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Old 24th September 2013, 11:05 PM   #1
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Default Loudspeaker technology is truly primitive

I've been wondering if there is any technology as primitive as loudspeakers. By "primitive" I mean that you can't sit down to design and then produce a system that meets high expectations*. A reasonable comparison might be the "science" of automobile tires.

At the low end (and to an extent at the high end too and we are obliged to use cross-overs in the middle), we are outside the capable range of available drivers. We have to make up for their shortcomings by trafficking in various box resonances and in-phase boosting.

None of the ordinary drivers are seriously smooth, even when examined in a limited range.

Putting it all in a room, we are even further from delivering good sound to even one listener's ear.

For sure, we patch together and fine-tune a large collection of elements and end up with something we like. Just like we kind of like the tires we put on cars.

Seems strange.

Ben
*When stepping down the hall or into another room, have EVER thought Rene Fleming was singing in your music room? Or even a simple flute or guitar? My system can fool me into thinking it is my cellphone with an electronic ringtone ringing. That's not great.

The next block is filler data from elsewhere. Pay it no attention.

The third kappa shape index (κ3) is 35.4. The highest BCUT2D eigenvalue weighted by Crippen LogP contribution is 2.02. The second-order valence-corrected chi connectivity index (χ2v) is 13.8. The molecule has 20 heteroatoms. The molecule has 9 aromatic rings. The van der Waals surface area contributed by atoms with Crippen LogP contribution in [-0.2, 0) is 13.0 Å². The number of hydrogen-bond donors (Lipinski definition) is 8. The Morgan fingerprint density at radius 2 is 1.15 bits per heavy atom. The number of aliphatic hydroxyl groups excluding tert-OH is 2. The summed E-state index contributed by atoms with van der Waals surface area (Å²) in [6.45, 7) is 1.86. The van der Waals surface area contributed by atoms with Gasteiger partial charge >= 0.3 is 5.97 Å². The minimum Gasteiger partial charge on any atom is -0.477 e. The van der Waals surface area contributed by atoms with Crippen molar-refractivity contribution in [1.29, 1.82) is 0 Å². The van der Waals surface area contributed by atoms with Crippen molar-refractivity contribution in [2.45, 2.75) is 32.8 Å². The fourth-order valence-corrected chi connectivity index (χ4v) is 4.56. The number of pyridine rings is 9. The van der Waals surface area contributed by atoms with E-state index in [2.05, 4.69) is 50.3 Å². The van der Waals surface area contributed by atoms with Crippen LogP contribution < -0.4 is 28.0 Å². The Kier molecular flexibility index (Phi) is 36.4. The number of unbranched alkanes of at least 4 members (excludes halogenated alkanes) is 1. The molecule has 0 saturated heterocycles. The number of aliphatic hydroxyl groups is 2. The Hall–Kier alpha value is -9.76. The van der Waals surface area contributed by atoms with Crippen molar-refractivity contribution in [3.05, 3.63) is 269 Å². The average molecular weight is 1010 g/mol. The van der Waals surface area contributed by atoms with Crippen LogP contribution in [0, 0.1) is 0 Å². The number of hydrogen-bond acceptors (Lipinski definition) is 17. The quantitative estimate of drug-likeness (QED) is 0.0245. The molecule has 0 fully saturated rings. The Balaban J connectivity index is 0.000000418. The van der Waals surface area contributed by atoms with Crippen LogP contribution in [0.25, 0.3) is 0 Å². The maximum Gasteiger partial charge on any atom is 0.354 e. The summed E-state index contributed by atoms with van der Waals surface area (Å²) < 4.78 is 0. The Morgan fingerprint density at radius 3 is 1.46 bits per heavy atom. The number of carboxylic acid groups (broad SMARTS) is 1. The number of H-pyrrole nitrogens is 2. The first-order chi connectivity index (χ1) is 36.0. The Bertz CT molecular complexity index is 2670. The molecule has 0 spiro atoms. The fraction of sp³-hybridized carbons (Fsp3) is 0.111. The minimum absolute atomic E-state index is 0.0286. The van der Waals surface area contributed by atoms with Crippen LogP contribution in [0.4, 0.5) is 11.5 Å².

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Last edited by bentoronto; 24th September 2013 at 11:10 PM.
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Old 25th September 2013, 12:28 AM   #2
gedlee is offline gedlee  United States
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I don't know about you but I have seen dramatic improvements in sound reproduction in the nearly 50 years I have been doing it. Revolutionary? - No, but highly evolutionary with large improvements at every step.

I have a recording of a classical pianist playing a piano with no room acoustics. When played back in my room, the piano IS in the room with you. It can be done.
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Old 25th September 2013, 03:29 AM   #3
Pano is offline Pano  United States
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Quote:
Originally Posted by bentoronto View Post
*When stepping down the hall or into another room, have EVER thought Rene Fleming was singing in your music room? Or even a simple flute or guitar?
Yes, and trumpet and saxophone - even a drum set. Often better out of the room than in it.
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Old 25th September 2013, 04:05 AM   #4
dangus is offline dangus  Canada
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Another example might be "progressive addition" eyeglass lenses. They involve unavoidable compromises: a lens cannot simultaneously have variable power and no distortion. Segmented multifocal lenses (bifocals and trifocals) will always provide clearer vision over wider areas.
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Old 25th September 2013, 05:55 AM   #5